River Shuttle, tributary to the Cray, which is a tributary to Darent, itself a Thames Tributary
The Shuttle rises here and flows eastwards.
Suburban area to the south of Eltham Centre, lots of churches, and nature
Post to the east Avery Hill
Post to the south New Eltham
Poat to the west Eltham Town Centre
Built by Corbett c.1903
This stands south of the band of Blackheath and Woolwich beds and is 30-50m above sea level
Pippen Hall Farm
Pippenhall Stables; Henley's field is the site of John de Henley’s manor house 1290
Pippenhall Meadow. Originally part of Pippin Hall Farm, the fields became part of the Avery Hill Estate in the 1890s and are now used by riding stables. There are five meadows; flanked by tall, ancient hedgerows with grassland which supports field woodrush and the hedges have foxgloves. The damp environment supports wetland plants but the central pastures are drier. It is the only London site for pyramidal orchids. The damp central area is caused by a natural spring and a pond and a brook which eventually feeds into the River Shuttle. Watercress beds were once fed by this spring. Area of ridge and furrow.
Fifteenpenny Fields. A group of buildings, belonging to an old charity. The central house is classical building built in 1963. One-storey terrace, 1963, fronting a green, in the middle of which is a water pump.
3/7 almshouses of the Philipot charity built in 1872.
Leads to Conduit Meadow.
Conduit Meadow. Low-lying area. An area of wetland contains the headwaters of the Shuttle. The sports grounds here follow the medieval field pattern.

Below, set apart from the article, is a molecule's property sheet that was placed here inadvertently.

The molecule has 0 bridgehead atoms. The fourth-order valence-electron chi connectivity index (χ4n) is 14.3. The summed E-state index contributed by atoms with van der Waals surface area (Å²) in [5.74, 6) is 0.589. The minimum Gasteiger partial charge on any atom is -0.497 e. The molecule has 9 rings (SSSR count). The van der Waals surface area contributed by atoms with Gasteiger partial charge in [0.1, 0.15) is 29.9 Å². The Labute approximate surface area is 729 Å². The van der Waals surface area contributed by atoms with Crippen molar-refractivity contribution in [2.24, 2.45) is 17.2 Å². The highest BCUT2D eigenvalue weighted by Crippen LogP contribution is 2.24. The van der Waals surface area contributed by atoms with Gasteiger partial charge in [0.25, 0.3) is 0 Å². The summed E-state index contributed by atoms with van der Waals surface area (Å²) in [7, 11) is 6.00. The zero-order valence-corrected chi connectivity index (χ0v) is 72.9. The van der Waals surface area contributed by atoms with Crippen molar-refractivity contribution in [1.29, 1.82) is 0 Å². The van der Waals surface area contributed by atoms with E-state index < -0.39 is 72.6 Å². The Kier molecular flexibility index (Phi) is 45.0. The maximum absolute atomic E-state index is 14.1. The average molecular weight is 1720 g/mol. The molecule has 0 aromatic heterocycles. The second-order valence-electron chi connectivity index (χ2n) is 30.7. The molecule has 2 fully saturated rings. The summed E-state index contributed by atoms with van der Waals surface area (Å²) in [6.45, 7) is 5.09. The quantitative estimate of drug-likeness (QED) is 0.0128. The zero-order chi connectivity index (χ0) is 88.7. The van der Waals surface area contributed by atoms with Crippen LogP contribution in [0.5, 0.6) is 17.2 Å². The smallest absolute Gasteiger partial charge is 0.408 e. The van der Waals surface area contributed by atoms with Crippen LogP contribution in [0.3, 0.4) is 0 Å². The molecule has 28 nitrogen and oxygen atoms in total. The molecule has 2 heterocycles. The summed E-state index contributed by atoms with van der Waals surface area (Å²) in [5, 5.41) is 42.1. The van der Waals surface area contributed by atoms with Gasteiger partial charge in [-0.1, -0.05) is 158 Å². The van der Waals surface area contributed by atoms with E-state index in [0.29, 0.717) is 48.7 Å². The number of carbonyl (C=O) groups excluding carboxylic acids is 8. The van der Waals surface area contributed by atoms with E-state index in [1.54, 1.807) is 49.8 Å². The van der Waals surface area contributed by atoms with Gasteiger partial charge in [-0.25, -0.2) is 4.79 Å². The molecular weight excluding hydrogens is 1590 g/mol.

River Shuttle flows from here as a narrow stream. There were Anglo Saxon settlements by the River and it ran through the lands of Archbishop Wulfred in 814. The alder woods along the banks are amongst the best in London and their fine root systems penetrate below the water level preventing bank erosion. Other bank side vegetation consists of nettles, brambles and coarse grasses which provide cover and shelter for animals and food for insects. There is watercress and fool's watercress, as well as reed canary-grass, pendulous sedge and soft rush. On the water’s edge are water figwort and marsh marigold.
Conduit Head. A vaulted structure Tudor structure in red brick which housed sluices controlling the water supply for Eltham Palace and its moat using springs from what is now Eltham Warren Golf Course.
The Corbett Estate is the area between Archery Road and Eltham Park to the east. Cameron Corbett was a former Liberal MP for Glasgow. He bought the land and built the houses. Corbett, who was a strict Church of Scotland temperance campaigner, gave all the streets Scottish names and put restrictive clauses in the sale of the houses preventing the sale of alcohol anywhere on the estate intending to replicate his father’s estates north of the Thames,
Eltham High Street
K2 type red cast-iron telephone kiosk, designed by Sir Giles Gilbert Scott in 1927 outside the reservoir at the eastern end of the Street.
226/8 Eltham Fire Station, classical brick building 1904.
Man of Kent, a pub of 1888, with a corner spire
32 Christ Church Presbytery. Early 19th front of house once called Eagle House. later additions. The part to the east is red brick early 18th and that to the west is yellow brick and early 19th. Red brick garden wall largely 18th.
Christchurch R.C., 1890 by Scales & Raymond. Priory buildings 1963 by F. G. Broadbent & Partners. Sculpture of Christ in Glory on the gable wall by James Butler.
Young children's playground in Eltham Park as well as sporting facilities. The Park has some old trees, although many were damaged by the great gale of 1987.
Shaft and chamber discovered in 1878 by workmen trying to trace a leak and broke into a brick drain.
Eltham Park Estate
Eltham Warren Golf Course. Originally a source of spring water for Eltham Palace. The area covering the golf course and the south park was known as The Warren. There are areas of acid grassland with harebells and daisies. Old hedges cross the golf course along with areas of broom and gorse. . Used for rifle practice by Eltham Volunteer Corps